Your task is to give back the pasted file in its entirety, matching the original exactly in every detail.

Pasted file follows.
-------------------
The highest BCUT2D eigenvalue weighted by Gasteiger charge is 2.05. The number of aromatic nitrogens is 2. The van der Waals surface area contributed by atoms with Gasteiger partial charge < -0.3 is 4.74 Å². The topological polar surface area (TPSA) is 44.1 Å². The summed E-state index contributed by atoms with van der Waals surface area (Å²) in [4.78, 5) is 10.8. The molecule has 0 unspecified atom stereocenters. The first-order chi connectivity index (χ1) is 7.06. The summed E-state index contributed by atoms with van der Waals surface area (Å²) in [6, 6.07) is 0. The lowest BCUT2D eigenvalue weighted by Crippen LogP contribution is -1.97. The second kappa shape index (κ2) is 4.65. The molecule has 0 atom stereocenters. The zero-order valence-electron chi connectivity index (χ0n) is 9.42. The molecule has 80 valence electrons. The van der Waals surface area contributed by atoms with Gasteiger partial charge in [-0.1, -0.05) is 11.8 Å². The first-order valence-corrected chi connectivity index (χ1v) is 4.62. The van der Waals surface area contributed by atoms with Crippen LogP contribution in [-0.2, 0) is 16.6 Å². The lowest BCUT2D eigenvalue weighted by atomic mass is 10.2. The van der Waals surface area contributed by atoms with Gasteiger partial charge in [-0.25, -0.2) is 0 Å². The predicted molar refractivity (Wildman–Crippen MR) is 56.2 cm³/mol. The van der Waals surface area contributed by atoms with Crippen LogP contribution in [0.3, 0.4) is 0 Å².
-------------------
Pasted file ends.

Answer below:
The highest BCUT2D eigenvalue weighted by Gasteiger charge is 2.05. The number of aromatic nitrogens is 2. The van der Waals surface area contributed by atoms with Gasteiger partial charge < -0.3 is 4.74 Å². The topological polar surface area (TPSA) is 44.1 Å². The summed E-state index contributed by atoms with van der Waals surface area (Å²) in [4.78, 5) is 10.8. The molecule has 0 unspecified atom stereocenters. The first-order chi connectivity index (χ1) is 7.06. The summed E-state index contributed by atoms with van der Waals surface area (Å²) in [6, 6.07) is 0. The lowest BCUT2D eigenvalue weighted by Crippen LogP contribution is -1.97. The second kappa shape index (κ2) is 4.65. The molecule has 0 atom stereocenters. The zero-order valence-electron chi connectivity index (χ0n) is 9.42. The molecule has 80 valence electrons. The van der Waals surface area contributed by atoms with Gasteiger partial charge in [-0.1, -0.05) is 11.8 Å². The first-order valence-corrected chi connectivity index (χ1v) is 4.62. The van der Waals surface area contributed by atoms with Crippen LogP contribution in [-0.2, 0) is 16.6 Å². The lowest BCUT2D eigenvalue weighted by atomic mass is 10.2. The van der Waals surface area contributed by atoms with Gasteiger partial charge in [-0.25, -0.2) is 0 Å². The predicted molar refractivity (Wildman–Crippen MR) is 56.2 cm³/mol. The van der Waals surface area contributed by atoms with Crippen LogP contribution in [0.3, 0.4) is 0 Å².